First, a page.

Zane Selvans

Vaquero de Datos, Catalyst Cooperative
I wrangle US open energy system data for researchers, activists, policymakers, and journalists working on climate & energy policy.

How to find and expose utilities that cheat the markets

Joe Daniel at the Union of Concerned Scientists (and formerly Sierra Club) has done a lot of great analysis identifying various ways that utilities cheat in the power markets in order to keep using uneconomic fossil fuel assets that should really be shut down. See e.g.:

However, a lot of this analysis has been pretty manual, is only updated occasionally if at all, and it has relied on proprietary datasets.  It would be great to implement these analyses in a continuous way, and see if it's possible to train AI/ML systems to identify the cheaters so they can be targeted for legal / regulatory / legislative / advocacy campaigns. It would also be great if the whole thing could use open data and open source analytical tools. 

A continuously updating dashboard of "Top 10 Most Wanted" utility market manipulators standing in the way of the transition to renewable energy would be great.

Data to support utility financial transition strategies

Catalyst has done a lot of work integrating financial data on electric utilities, to support new financing mechanisms and legislation that can get existing fossil generation offline faster. Especially in vertically integrated markets, existing capital investments are still a big impediment to the energy transition. If you want to learn more about the analyses that back this work, and the policy mechanisms involved, check out these whitepapers from Energy Innovation.

Thus far we've mostly worked on electric utility data, but we're moving into natural gas now, and need to integrate a bunch of new messy data to support the same kind of policy mechanisms and effective targeting of the most susceptible / vulnerable utilities. These will include the FERC Form 2 (a disaster of a FoxPro DBF database) EIA Form 176 (CSV files) and the PHMSA Annual Gas Reports (Excel spreadsheets). We are looking for more automated record linkage and entity resolution tools that can make this work more reliable and less labor intensive.

Check out RMI's Utility Transition Hub to see what some of the downstream applications of our existing data look like.
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Seeking Co-PI/collaborator for CCAI Innovation Grant

Hey all, I'm a member of Catalyst Cooperative, a little worker-owned data wrangling organization. We take publicly available but poorly curated energy system data in the US and clean it up for use in the public interest by researchers, activists, policymakers, and journalists. We are looking for someone at a university or research institution in the US who would like to work with us, that is eligible to be a PI on a Climate Change AI Innovation Grant.

Our work mostly focuses on data cleaning and integration -- normalizing data into well structured relational DBs, doing record linkage between different government datasets, disambiguating records that refer to the same entities, identifying bad / outlying values, imputing missing values, etc.  We're getting to where the number of datasets we're integrating makes doing this kind of work by hand or with rule-based systems is pretty tedious and fragile, and we're interested in applying some recent work that has gone into tools like Holoclean, Tamr, and Snorkel to the datasets we work with -- potentially forking some of their academic / research oriented repos that have been abandoned as the tools have been commercialized. I wrote up some notes on the landscape of ML-based data wrangling tools in May in this post: Automated Data Wrangling.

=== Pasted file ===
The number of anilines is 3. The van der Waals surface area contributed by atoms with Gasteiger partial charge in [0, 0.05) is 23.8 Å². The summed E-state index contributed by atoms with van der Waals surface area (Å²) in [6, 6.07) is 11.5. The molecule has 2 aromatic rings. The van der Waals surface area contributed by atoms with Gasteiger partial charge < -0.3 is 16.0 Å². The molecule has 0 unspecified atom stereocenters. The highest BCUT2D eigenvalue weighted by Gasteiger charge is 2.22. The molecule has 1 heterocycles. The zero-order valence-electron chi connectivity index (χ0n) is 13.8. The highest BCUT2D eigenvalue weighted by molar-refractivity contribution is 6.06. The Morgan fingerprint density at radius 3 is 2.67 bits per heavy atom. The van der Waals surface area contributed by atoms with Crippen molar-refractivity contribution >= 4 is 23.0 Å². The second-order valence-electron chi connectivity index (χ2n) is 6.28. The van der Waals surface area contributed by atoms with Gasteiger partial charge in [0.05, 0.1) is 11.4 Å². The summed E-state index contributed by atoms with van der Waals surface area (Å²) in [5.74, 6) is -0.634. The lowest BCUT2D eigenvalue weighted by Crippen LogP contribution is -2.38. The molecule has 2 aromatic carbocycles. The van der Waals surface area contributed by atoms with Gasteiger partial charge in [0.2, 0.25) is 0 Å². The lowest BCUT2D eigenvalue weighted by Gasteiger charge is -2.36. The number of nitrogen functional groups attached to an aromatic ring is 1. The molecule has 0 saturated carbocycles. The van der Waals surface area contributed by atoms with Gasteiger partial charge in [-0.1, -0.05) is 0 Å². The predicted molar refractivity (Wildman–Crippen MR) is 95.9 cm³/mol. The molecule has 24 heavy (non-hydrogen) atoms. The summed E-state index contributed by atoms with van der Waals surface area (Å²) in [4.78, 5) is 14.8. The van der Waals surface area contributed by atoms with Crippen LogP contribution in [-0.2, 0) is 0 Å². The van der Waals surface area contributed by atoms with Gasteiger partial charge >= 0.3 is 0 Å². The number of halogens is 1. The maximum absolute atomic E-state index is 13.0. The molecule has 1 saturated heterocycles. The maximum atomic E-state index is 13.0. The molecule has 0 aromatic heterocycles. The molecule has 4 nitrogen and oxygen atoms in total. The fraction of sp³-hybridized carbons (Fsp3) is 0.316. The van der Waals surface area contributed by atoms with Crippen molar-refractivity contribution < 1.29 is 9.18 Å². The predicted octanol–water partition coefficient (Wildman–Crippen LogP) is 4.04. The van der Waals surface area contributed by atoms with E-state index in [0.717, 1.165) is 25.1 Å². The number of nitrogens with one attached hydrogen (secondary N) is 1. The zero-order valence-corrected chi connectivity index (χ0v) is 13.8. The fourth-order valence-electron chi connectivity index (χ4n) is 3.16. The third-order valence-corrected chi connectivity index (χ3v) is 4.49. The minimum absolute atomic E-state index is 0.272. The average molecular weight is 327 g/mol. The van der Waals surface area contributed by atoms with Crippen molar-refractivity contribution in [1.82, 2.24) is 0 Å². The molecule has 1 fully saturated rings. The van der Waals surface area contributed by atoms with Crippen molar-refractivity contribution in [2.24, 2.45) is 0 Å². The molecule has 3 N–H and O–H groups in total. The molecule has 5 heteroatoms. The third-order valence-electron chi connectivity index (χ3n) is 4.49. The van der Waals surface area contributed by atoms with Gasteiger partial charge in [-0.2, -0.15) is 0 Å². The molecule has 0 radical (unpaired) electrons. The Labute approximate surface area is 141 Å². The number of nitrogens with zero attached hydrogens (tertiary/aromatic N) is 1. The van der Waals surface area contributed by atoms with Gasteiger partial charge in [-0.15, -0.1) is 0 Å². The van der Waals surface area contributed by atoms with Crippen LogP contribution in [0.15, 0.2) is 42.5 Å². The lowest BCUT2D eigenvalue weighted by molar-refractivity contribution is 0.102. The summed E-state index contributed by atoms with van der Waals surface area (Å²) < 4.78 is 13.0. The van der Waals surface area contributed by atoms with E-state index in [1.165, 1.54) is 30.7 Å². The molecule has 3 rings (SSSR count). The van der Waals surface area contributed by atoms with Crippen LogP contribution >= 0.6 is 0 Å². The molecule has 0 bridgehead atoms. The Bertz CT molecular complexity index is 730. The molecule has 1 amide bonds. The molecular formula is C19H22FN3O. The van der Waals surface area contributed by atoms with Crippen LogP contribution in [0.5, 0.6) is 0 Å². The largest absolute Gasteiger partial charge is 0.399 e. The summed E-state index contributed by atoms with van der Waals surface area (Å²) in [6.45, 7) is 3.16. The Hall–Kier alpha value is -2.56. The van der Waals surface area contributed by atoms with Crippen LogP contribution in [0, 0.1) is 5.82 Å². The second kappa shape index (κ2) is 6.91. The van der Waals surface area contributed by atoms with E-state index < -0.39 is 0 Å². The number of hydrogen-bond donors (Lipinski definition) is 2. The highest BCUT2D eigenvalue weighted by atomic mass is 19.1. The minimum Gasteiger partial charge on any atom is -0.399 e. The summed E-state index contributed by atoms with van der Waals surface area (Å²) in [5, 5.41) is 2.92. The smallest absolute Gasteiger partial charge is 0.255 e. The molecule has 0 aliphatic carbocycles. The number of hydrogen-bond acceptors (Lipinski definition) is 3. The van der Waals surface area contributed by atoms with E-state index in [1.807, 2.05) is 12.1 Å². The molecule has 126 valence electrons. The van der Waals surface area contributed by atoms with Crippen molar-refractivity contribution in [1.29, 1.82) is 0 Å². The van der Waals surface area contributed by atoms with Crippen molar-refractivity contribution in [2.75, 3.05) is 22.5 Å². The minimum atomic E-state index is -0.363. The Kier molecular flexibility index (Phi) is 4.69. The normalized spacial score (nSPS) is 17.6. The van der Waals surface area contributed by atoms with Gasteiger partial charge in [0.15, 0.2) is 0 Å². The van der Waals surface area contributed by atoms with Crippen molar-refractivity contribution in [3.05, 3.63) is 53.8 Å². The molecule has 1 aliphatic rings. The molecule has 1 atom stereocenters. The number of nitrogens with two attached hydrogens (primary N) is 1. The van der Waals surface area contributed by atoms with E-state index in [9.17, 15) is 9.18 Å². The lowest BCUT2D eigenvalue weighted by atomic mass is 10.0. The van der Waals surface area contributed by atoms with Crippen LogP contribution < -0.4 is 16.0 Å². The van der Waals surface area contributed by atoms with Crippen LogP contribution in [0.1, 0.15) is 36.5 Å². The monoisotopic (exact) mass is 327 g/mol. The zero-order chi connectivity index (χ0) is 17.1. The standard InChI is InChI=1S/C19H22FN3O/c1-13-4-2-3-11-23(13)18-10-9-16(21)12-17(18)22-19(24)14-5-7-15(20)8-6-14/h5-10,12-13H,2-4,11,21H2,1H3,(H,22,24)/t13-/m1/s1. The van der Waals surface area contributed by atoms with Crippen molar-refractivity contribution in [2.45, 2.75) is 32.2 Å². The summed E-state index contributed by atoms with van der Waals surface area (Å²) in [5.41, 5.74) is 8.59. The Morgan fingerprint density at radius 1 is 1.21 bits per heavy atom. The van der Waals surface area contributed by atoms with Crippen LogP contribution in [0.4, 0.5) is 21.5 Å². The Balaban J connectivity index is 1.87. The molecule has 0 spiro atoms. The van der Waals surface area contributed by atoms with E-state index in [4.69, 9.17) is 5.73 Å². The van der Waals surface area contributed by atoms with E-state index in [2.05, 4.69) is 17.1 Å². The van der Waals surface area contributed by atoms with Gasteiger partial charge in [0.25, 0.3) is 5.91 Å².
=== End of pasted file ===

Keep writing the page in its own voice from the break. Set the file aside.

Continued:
Access to high quality data that's processed in a repeatable way, and kept up to date is a big source of information & power asymmetry in US energy policy, and we're trying to rectify it. Open source, actively maintained versions of these tools would also empower open data advocates in other domains.

We're open to looking at other (more traditional?) ML/AI projects working with the data we produce too, but the data wrangling stuff is really our core mission and the niche we've tried to carve out for ourselves.  Let me know if you're interested in chatting more!
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Energy data wrangler seeking AI

Hey all, I'm a member of a small data wrangling cooperative that takes publicly available but poorly curated US energy data and processes it into well normalized databases and columnar formats. We do a lot of grungy work with record linkage, entity resolution, outlier detection and imputation, and hand labeling of energy data, so that researchers, activists, journalists, and policymakers can get right to doing new analysis instead. All our code and data is open source, and we'd love for more folks from the ML/AI community to make use of it.  We also have a lot of experience with US electricity policy and utility finance, which are major roadblocks to getting off of fossil fuels in the US. We're starting to think about how we can make our data wrangling less tedious, fragile, and error prone by integrating more automated ML-based tools for record linkage, entity resolution, outlier detection, and missing value imputation. If anyone has experience with those kinds of applications we'd love to talk! Here's a roundup of recent tools that I wrote earlier this year.
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